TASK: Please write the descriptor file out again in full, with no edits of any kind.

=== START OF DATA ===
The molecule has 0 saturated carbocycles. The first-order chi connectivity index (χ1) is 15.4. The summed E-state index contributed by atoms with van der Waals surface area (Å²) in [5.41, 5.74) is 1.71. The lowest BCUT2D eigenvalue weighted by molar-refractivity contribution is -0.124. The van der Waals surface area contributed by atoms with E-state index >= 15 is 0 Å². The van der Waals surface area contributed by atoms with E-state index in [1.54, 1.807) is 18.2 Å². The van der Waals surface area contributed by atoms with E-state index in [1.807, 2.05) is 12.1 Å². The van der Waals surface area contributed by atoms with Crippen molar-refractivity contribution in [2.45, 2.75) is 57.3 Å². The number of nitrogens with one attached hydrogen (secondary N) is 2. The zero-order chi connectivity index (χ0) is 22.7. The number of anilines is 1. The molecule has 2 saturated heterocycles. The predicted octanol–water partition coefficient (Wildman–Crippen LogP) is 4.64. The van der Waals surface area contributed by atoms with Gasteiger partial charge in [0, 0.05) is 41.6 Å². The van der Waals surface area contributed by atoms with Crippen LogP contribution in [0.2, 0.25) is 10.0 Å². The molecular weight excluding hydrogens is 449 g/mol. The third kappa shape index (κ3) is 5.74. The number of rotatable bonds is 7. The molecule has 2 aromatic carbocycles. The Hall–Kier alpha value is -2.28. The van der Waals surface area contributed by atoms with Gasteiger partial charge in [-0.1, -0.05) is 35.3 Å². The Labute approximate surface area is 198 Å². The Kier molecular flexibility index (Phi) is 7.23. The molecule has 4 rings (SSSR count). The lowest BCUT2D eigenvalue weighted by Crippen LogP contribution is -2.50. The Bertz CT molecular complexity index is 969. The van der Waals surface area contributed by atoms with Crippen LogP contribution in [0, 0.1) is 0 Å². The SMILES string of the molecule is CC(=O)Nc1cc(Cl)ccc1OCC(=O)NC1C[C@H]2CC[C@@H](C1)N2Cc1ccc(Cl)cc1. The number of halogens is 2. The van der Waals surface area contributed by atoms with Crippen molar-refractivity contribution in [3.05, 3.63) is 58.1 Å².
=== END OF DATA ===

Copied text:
The molecule has 0 saturated carbocycles. The first-order chi connectivity index (χ1) is 15.4. The summed E-state index contributed by atoms with van der Waals surface area (Å²) in [5.41, 5.74) is 1.71. The lowest BCUT2D eigenvalue weighted by molar-refractivity contribution is -0.124. The van der Waals surface area contributed by atoms with E-state index >= 15 is 0 Å². The van der Waals surface area contributed by atoms with E-state index in [1.54, 1.807) is 18.2 Å². The van der Waals surface area contributed by atoms with E-state index in [1.807, 2.05) is 12.1 Å². The van der Waals surface area contributed by atoms with Crippen molar-refractivity contribution in [2.45, 2.75) is 57.3 Å². The number of nitrogens with one attached hydrogen (secondary N) is 2. The zero-order chi connectivity index (χ0) is 22.7. The number of anilines is 1. The molecule has 2 saturated heterocycles. The predicted octanol–water partition coefficient (Wildman–Crippen LogP) is 4.64. The van der Waals surface area contributed by atoms with Gasteiger partial charge in [0, 0.05) is 41.6 Å². The van der Waals surface area contributed by atoms with Crippen LogP contribution in [0.2, 0.25) is 10.0 Å². The molecular weight excluding hydrogens is 449 g/mol. The third kappa shape index (κ3) is 5.74. The number of rotatable bonds is 7. The molecule has 2 aromatic carbocycles. The Hall–Kier alpha value is -2.28. The van der Waals surface area contributed by atoms with Gasteiger partial charge in [-0.1, -0.05) is 35.3 Å². The Labute approximate surface area is 198 Å². The Kier molecular flexibility index (Phi) is 7.23. The molecule has 4 rings (SSSR count). The lowest BCUT2D eigenvalue weighted by Crippen LogP contribution is -2.50. The Bertz CT molecular complexity index is 969. The van der Waals surface area contributed by atoms with Crippen LogP contribution in [0, 0.1) is 0 Å². The SMILES string of the molecule is CC(=O)Nc1cc(Cl)ccc1OCC(=O)NC1C[C@H]2CC[C@@H](C1)N2Cc1ccc(Cl)cc1. The number of halogens is 2. The van der Waals surface area contributed by atoms with Crippen molar-refractivity contribution in [3.05, 3.63) is 58.1 Å².